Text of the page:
From ArticleWorld

Cameo is an item of jewelry made by carving a raised (positive) relief image. Another kind of cameo is a proof coin. The proof coin usually shows frosted lettering and features. The lettered features provides an attractive contrast with the mirrored fields of the coin.



Cameos were produced in Greece as far as sixth century B.C., and were popular in Ancient Rome, more sporadically during the Renaissance, and in the seventeenth and eighteenth century. The most popular cameos today are carved from sea shells, popularized in the fifteenth and sixteenth century by Queen Victoria of England. At this time the cameo began to showcase women’s profiles. The birthplace of the cameo was before the birth of Christ, nearly 300 years ago, in Alexandria, Egypt. The way cameos were made originally came from ancient carving traditions called Petroglyphs. Figures carved into rock, were there to help recognize important events and communicate information about ones beliefs.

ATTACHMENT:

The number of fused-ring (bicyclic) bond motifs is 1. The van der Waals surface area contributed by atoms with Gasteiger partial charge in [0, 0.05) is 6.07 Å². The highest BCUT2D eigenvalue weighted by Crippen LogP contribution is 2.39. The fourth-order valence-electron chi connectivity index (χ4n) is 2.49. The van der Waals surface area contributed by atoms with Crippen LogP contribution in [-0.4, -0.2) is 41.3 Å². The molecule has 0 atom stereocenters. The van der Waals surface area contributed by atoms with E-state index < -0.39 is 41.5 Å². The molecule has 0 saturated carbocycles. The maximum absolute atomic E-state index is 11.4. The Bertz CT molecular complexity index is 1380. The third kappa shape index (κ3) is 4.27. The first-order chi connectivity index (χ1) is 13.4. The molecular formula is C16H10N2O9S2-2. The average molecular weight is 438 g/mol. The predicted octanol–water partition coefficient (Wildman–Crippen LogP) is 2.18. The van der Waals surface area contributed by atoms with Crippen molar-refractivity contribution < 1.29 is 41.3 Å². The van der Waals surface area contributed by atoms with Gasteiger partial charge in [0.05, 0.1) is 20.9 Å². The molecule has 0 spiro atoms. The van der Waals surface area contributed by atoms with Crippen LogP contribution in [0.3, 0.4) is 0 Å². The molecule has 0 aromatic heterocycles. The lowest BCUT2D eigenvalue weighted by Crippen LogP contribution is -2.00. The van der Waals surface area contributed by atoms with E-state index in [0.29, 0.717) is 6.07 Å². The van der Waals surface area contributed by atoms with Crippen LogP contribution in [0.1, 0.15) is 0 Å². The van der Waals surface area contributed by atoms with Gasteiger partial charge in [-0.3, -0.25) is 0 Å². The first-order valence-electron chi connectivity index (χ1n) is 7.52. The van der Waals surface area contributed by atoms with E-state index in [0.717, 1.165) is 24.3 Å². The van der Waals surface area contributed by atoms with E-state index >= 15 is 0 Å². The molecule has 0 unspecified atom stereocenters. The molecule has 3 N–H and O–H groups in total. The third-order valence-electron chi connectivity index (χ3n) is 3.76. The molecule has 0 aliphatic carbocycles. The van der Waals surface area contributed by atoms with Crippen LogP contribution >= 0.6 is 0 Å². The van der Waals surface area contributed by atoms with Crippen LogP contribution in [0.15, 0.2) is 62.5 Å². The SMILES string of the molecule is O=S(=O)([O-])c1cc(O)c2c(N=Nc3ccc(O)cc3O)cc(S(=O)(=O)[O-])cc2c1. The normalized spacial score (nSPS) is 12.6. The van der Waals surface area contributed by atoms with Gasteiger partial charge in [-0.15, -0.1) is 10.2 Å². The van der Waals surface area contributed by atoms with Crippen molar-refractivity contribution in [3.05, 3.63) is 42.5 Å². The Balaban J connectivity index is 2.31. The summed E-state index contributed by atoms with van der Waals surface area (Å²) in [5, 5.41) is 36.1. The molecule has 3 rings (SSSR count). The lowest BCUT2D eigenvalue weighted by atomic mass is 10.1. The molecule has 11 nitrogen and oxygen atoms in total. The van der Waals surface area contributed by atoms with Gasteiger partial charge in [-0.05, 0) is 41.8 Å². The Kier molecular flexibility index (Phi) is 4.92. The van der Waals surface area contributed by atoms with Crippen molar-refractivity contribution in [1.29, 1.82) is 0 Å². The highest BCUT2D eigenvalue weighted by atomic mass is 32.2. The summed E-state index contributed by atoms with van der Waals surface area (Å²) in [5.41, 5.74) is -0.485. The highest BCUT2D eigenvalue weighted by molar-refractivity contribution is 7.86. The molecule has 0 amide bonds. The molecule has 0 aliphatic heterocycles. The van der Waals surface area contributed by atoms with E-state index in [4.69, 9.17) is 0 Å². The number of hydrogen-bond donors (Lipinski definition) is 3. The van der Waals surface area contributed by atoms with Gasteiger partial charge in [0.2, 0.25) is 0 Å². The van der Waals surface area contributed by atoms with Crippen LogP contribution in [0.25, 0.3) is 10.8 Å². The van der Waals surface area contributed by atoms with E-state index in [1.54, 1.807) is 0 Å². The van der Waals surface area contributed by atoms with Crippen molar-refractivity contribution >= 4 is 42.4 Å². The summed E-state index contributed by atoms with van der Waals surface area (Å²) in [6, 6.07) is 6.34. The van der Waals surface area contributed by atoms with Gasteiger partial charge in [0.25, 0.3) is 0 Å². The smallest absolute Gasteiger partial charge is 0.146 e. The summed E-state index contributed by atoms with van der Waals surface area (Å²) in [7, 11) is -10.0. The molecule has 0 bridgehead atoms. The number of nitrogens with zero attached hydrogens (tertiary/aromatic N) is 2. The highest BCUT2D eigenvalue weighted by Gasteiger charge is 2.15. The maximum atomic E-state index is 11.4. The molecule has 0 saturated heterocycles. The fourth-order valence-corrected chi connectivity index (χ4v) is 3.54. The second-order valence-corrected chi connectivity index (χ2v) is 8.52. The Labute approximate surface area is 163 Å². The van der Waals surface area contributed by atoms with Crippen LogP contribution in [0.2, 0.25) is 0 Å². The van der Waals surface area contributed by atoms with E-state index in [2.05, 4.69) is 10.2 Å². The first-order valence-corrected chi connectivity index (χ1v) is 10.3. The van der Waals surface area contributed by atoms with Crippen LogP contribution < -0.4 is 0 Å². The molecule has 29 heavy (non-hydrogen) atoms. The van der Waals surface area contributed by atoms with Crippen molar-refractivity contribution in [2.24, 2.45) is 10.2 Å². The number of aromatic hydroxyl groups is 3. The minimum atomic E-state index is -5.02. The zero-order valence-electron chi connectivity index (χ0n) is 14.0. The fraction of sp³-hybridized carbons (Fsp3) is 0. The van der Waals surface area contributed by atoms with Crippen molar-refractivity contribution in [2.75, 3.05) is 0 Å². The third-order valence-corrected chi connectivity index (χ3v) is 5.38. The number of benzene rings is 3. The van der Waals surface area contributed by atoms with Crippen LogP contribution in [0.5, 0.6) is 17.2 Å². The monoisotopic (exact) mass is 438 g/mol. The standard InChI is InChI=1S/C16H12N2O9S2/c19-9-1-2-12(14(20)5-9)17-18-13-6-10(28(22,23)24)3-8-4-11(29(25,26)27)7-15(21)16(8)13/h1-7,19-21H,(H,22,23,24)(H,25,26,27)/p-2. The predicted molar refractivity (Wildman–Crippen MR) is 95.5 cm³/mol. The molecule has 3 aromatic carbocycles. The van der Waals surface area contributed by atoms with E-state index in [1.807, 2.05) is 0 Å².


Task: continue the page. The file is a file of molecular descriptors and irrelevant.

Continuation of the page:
The cameo is made from two types of materials

  1. commonly precious stone
  2. Semi-precious stone


The semi-precious or the precious stone, only one is used, is carved into a figure. This figure is more than likely a profile portrait of a person’s head. It is then set upon the alternative stone. The contrast between the two stones helps to provide a background of a different color, consequently helping to illuminate the figure better.


  • Deep cameo and ultra cameo describes cameo coins having the strongest and most attractive contrast.
  • Intaglio is a raised (negative) image. It is carved from the rear of the profile or picture
  • Relief is a carving from the front with only the front profile showing or one side, instead of the sculpture being seen from all sides
  • Banded agate is a cameo where different layers of the same stone have different colors, dye is sometimes used to enhance the colors.